Brain back-up start-up 'will be the death of users'

Dave Lee
North America technology reporter

image copyrightGetty Images
image captionThere is no proof that memories can be retrieved from a dead brain

A start-up that claims it will one day allow people to back-up their brains admits it will come at the ultimate price: death.

Nectome has said it will one day be capable of scanning the human brain and preserving it, perhaps running a deceased person's mind as a computer simulation.

However, its current process requires a fresh brain.

The product is "100% fatal", the team behind it told MIT Technology Review.

The company is backed by Y Combinator, an organisation that picks a group of new companies each year to fund and mentor in the hope they receive major funding further down the line.

According to the company's website, Nectome claims it will one day be possible to survey the brain's connectome - the neural connections within the brain - to such a detailed degree that it will be able to reconstruct a person's memories even after they have died.

"Imagine a world where you can successfully map and pinpoint a specific memory within your brain," the site reads.

"Today’s leading neuroscience research suggests that it is possible by preserving your connectome."

Grant money

Nectome will be part of Y Combinator's demo days next week - an event where start-ups pitch their new companies to an audience of investors and journalists.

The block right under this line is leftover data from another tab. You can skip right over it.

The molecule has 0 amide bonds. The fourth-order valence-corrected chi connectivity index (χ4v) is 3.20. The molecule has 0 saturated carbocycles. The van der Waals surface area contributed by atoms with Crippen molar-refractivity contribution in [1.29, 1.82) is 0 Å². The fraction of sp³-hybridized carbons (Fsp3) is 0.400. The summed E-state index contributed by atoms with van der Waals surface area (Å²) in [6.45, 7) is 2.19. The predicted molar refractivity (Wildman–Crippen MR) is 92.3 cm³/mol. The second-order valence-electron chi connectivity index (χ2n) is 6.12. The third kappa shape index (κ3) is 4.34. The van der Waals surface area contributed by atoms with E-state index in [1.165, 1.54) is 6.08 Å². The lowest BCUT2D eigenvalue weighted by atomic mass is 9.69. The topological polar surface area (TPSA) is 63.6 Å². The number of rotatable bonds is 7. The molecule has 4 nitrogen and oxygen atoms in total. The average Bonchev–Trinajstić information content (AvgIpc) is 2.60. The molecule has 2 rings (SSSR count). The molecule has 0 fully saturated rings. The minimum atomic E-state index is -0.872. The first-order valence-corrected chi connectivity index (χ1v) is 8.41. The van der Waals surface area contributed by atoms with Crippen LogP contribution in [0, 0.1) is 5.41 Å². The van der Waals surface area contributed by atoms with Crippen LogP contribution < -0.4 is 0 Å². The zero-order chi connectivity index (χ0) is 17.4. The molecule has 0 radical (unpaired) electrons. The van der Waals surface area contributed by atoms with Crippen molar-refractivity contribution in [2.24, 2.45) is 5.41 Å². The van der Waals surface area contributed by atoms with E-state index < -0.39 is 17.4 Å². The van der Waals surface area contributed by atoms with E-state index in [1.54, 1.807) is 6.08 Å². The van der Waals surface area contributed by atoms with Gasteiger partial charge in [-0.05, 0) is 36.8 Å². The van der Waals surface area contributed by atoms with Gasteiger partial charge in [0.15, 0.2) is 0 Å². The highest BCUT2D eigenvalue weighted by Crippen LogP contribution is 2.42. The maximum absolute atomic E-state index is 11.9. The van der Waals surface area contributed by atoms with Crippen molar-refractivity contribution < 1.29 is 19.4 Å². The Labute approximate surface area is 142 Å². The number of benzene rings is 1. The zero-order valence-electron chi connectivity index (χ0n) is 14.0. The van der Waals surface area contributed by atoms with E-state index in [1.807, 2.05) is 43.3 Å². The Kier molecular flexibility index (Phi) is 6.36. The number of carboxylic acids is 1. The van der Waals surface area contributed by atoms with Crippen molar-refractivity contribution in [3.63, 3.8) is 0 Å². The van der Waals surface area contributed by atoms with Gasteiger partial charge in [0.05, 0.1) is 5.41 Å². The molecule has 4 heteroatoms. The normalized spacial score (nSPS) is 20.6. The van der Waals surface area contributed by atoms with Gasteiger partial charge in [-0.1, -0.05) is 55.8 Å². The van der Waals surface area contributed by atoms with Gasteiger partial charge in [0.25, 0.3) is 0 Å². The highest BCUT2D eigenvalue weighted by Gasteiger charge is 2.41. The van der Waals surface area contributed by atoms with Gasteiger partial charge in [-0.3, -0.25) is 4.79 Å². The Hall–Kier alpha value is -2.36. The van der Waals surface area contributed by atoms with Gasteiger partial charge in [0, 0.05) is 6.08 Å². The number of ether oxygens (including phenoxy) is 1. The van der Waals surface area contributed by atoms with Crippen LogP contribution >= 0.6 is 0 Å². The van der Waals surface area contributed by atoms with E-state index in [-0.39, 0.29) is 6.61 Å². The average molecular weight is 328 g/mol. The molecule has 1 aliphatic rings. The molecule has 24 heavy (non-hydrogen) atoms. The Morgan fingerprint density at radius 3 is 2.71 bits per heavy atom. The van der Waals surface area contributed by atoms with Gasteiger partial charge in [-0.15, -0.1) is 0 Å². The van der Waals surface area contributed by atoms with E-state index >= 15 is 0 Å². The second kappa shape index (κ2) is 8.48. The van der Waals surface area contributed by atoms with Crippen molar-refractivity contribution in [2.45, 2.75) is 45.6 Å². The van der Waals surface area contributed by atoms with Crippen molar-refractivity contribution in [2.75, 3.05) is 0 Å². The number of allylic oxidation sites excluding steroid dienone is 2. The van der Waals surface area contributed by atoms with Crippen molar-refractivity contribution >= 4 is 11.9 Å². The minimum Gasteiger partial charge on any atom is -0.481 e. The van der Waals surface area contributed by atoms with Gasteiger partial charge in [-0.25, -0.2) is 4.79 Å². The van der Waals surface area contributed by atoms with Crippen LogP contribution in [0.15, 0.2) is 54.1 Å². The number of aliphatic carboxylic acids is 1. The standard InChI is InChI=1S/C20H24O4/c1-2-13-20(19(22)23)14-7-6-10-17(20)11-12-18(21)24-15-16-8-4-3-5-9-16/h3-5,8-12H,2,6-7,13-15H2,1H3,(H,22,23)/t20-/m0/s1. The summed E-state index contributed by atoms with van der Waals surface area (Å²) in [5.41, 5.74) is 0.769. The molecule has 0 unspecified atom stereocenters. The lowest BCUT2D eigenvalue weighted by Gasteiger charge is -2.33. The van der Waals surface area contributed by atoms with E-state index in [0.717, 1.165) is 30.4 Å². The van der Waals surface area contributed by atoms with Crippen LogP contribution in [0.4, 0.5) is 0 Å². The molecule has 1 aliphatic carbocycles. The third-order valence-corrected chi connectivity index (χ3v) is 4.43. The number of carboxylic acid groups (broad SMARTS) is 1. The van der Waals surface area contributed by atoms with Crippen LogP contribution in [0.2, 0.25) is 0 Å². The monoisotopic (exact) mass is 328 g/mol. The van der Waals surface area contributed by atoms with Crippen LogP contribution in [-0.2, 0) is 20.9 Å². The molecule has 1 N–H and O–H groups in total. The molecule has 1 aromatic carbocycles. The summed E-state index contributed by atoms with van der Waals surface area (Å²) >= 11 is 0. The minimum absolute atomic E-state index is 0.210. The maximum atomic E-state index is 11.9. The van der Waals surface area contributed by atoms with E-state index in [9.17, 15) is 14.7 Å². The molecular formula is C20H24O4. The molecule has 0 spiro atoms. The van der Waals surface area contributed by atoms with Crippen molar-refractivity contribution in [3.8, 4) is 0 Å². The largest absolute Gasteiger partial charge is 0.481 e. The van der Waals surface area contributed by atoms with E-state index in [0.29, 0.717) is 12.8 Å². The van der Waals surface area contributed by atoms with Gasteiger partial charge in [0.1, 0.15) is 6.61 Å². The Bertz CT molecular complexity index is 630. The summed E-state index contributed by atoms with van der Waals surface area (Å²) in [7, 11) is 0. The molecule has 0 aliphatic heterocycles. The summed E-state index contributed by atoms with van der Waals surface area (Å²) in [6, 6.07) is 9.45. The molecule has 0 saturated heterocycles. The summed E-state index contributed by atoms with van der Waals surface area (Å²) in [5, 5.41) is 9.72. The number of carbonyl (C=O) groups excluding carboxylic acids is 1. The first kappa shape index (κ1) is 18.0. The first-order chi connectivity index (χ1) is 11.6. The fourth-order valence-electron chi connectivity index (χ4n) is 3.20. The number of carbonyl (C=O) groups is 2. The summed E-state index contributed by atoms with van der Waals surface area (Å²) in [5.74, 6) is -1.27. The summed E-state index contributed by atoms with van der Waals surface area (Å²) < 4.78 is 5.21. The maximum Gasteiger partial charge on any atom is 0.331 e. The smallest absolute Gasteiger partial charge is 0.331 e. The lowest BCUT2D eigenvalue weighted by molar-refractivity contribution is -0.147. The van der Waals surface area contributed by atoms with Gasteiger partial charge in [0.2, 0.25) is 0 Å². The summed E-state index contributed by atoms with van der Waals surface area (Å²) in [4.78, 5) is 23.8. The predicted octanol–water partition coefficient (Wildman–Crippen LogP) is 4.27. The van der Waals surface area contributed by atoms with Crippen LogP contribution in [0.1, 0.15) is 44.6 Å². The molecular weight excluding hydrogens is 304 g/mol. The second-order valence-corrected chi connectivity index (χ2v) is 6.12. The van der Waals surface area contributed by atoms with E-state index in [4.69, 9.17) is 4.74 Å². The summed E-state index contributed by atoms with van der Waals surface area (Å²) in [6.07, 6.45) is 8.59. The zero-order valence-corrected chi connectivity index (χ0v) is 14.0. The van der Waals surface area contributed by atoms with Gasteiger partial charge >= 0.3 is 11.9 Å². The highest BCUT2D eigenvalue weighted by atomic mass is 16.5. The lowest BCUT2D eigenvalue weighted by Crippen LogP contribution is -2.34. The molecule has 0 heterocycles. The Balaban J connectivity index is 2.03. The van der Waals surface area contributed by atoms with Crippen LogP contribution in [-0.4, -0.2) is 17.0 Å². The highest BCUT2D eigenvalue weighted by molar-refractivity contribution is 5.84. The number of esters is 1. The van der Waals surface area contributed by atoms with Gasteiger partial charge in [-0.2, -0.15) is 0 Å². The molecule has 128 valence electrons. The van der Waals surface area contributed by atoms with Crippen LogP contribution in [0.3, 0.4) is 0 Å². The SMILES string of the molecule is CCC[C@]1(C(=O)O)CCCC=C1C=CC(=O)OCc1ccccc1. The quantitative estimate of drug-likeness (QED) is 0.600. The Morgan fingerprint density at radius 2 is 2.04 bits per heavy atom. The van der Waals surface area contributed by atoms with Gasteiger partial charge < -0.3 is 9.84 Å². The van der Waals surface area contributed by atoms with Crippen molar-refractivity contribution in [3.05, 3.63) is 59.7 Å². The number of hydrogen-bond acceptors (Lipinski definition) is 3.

Previous Y Combinator firms include Dropbox and AirBnB.

image copyrightGetty Images
image captionBy mapping the brain's neural connections, the firm hopes to preserve dead people's memories

The firm is also backed by a $960,000 (£687,000) grant from the US National Institute of Mental Health, which said it saw a "commercial opportunity" in brain preservation.

According to MIT Technology Review, the team has consulted lawyers familiar with California's relatively new laws on dignified end-of-life measures.

The company plans to focus on working with terminally ill people in the testing phase.

The company uses an embalming process to preserve minute details of the brain in microscopic detail.

Its work won a prize for furthering the field of brain preservation when it tried the method on a rabbit.

Taking that further, the team said it had already attempted its technique on a just-deceased woman in Portland, Oregon.

However, even a delay of just a couple of hours meant the brain was already badly damaged, it said.

The next stage is to find someone planning to die via doctor-assisted suicide.

Lost generation

There is to date no proof that memories can be retrieved from dead brain tissue, though the team is looking at methods to perhaps begin the process while a person is in their final moments.

Other experts believe the stated goal of preserving memories is an over-promise from Nectome, and part of a growing trend of Silicon Valley figures becoming obsessed with their own mortality.

Cryonics, the sci-fi vision of being able to "freeze" a body in some way and eventually bring it back to life, has, of course, never been realised.

Equally, there is deep scepticism about the feasibility of what Nectome seeks to do.

Regardless, the firm has launched a waiting list as a way of gaining funding. People can join for $10,000, refundable at any time.

According to MIT Technology Review, 25 people have already done so.

One crucial distinction between Nectome's work and more typical cryonics is that the company is not seeking to bring a brain back to life, but instead to store the memories as comprehensively as possible.

"Right now, when a generation of people die, we lose all their collective wisdom," said Nectome co-founder Robert McIntyre.

"You can transmit knowledge to the next generation, but it’s harder to transmit wisdom, which is learned. Your children have to learn from the same mistakes."

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